Had the singing been uniformly grand, Nabucco set against a dour late Gothic backdrop might have worked grandly. Sadly, only the distaff members of the cast really were up to their assignments.
I must confess, though, that I arrived ready to throw popcorn at any uppity soprano foolish enough or maybe impecunious enough to take on Abigaille, arguably the most lethal role Verdi created. Callas packed it in after only a few performances, Suliotis and Cerquetti were never the same after taking on the role, and both Leontyne Price and Sutherland reportedly heeded Rysanek’s advice and said, Maybe never. It's unclear whether the sorely underrated Leyla Gencer ever sang the entire role.
As it turned out, the young Swiss soprano Claudia Grundmann had a triumph. She comes to Abigaile while still cutting her teeth on such roles as Adele in Fledermaus and Constanza. Listen to chunks from any of her current performances on the internet, and few besides Max Bialystock would say with confidence, “That’s our Abigaille!” Hers is essentially a lyric voice with spinto proclivities, leavened with splashy coloratura and a dead-ringer top. But she also has a what appears to be a cavernous lower register into which she plunges with the fearlessness of a cliff diver. The size of her voice is hardly of Biblical proportions, but its ping has a high-voltage thrust. Unlike most of the Abigailles I’ve experienced, Grundmann rarely bears down on the voice. It soars effortlessly above her colleagues and the orchestra without rudely dominating. It’s Italianate singing in a way I never associated with the role. Such extra-musicality she could not have learned from her giga-name mentors, among whom: Elisabeth Schwarzkopf, Sena Jurinac and Inge Borkh.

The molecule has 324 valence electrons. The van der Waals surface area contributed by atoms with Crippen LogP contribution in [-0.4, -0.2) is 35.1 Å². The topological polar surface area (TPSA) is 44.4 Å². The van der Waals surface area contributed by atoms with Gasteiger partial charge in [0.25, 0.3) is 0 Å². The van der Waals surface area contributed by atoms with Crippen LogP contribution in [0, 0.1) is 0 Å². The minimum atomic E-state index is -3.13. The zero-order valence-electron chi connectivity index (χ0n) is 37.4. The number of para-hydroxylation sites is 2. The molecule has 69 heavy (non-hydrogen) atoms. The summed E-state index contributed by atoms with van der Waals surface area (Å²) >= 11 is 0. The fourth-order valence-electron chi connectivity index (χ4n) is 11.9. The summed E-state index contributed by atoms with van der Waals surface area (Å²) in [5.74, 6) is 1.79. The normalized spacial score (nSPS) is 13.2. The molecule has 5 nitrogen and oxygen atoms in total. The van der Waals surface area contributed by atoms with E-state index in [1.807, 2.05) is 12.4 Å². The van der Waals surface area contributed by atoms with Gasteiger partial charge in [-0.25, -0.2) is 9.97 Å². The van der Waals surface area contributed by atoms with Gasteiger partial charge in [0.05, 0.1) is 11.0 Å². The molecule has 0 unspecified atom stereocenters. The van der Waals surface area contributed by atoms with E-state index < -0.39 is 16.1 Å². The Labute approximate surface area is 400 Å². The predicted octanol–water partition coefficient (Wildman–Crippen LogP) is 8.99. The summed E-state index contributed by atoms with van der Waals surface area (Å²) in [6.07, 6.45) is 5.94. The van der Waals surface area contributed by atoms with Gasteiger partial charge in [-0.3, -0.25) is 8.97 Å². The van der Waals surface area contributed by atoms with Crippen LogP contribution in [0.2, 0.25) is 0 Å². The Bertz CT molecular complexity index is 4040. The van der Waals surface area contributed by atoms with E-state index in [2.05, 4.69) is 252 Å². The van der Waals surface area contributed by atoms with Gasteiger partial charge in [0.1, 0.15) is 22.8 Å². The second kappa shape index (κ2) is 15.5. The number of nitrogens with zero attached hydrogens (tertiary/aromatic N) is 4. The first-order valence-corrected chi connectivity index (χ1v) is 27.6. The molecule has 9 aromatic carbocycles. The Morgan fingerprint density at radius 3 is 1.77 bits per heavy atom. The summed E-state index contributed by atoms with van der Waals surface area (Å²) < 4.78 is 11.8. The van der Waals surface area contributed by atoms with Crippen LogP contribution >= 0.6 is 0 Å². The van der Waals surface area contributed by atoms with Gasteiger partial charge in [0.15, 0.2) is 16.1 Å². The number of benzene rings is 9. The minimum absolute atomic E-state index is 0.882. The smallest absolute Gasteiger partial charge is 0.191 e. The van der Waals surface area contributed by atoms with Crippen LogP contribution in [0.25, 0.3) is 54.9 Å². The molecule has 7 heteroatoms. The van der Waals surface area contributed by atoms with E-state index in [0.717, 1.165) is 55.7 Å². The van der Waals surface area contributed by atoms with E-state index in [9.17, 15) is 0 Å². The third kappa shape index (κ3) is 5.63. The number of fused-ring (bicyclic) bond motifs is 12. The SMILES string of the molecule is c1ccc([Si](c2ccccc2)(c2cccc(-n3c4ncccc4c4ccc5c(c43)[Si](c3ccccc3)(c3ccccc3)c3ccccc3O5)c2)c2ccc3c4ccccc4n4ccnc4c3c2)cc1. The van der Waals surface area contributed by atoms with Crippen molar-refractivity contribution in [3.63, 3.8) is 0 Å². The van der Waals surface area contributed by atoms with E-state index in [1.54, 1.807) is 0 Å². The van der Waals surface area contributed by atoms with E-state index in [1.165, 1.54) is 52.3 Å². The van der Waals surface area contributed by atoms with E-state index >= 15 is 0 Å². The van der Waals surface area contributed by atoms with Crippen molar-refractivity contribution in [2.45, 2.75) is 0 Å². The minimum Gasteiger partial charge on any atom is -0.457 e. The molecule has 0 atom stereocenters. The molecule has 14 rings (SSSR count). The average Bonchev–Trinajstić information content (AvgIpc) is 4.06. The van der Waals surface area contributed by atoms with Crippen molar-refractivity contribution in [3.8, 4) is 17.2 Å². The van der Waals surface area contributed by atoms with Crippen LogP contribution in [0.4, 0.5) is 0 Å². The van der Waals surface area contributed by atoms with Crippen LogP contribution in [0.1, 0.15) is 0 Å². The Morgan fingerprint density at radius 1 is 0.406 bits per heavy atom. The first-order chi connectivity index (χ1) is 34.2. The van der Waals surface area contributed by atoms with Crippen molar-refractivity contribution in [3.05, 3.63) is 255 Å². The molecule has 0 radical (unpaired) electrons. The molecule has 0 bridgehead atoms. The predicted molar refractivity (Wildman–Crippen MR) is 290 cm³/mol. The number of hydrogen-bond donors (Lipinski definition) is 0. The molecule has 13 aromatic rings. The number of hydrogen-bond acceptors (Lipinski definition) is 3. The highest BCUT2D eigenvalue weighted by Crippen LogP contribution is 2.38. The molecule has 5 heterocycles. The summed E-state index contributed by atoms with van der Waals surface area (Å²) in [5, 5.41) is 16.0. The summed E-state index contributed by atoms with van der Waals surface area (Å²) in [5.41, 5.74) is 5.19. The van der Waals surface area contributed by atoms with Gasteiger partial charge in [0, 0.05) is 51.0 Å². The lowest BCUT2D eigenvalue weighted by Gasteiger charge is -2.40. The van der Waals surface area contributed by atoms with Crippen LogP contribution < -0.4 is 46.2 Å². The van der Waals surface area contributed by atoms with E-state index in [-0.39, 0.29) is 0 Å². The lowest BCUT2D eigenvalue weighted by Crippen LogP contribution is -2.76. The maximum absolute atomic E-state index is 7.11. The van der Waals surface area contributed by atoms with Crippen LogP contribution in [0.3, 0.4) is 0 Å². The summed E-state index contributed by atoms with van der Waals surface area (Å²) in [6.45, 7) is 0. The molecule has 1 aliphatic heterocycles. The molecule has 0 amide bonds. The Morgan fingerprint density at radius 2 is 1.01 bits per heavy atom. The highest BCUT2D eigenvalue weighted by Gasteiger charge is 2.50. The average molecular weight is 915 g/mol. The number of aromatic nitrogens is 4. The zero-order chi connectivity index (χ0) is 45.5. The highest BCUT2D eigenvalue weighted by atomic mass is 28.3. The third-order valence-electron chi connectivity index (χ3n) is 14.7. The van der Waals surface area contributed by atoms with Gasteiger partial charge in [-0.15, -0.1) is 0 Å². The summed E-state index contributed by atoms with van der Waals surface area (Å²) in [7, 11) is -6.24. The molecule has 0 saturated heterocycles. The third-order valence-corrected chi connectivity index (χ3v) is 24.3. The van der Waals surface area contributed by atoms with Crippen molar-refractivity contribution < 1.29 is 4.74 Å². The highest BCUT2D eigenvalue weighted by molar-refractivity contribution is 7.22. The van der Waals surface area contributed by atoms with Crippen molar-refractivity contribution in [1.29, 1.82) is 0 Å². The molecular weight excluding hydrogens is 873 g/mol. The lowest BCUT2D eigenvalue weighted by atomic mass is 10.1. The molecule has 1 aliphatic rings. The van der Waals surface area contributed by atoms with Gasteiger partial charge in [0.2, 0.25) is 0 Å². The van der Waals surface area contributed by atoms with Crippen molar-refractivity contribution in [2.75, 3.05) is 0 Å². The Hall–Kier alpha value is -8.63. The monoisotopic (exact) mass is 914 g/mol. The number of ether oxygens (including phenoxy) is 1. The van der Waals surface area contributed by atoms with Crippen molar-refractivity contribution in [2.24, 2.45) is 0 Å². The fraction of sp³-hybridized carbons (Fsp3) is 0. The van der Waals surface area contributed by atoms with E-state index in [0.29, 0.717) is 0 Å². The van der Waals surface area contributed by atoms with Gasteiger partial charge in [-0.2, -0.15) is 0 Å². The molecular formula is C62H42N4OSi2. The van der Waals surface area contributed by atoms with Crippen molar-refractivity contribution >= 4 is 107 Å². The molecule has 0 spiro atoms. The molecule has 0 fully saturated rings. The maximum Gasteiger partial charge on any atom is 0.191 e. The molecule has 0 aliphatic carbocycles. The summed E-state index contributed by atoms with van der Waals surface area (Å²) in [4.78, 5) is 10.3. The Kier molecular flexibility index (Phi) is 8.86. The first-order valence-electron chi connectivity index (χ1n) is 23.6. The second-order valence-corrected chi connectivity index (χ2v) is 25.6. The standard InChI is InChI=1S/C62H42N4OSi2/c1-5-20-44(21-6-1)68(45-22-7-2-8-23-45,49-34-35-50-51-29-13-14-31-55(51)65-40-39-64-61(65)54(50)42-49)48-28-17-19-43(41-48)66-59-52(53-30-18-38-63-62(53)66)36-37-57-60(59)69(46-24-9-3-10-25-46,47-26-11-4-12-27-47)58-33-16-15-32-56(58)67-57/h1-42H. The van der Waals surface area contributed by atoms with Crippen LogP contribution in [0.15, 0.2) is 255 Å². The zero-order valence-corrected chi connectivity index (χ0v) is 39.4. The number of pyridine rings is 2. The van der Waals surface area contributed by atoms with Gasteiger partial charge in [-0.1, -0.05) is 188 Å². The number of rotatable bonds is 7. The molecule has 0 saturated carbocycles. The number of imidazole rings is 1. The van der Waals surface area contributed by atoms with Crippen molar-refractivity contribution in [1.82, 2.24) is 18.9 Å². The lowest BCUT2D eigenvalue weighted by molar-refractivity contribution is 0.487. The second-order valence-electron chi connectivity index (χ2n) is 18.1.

It’s temptingly morbid to speculate what territory such a vocal arsenal might invade, but let’s just wait and listen. In Grundmann’s line of pursuit there are, unfortunately, Waterloos everywhere, not all of them self-determined.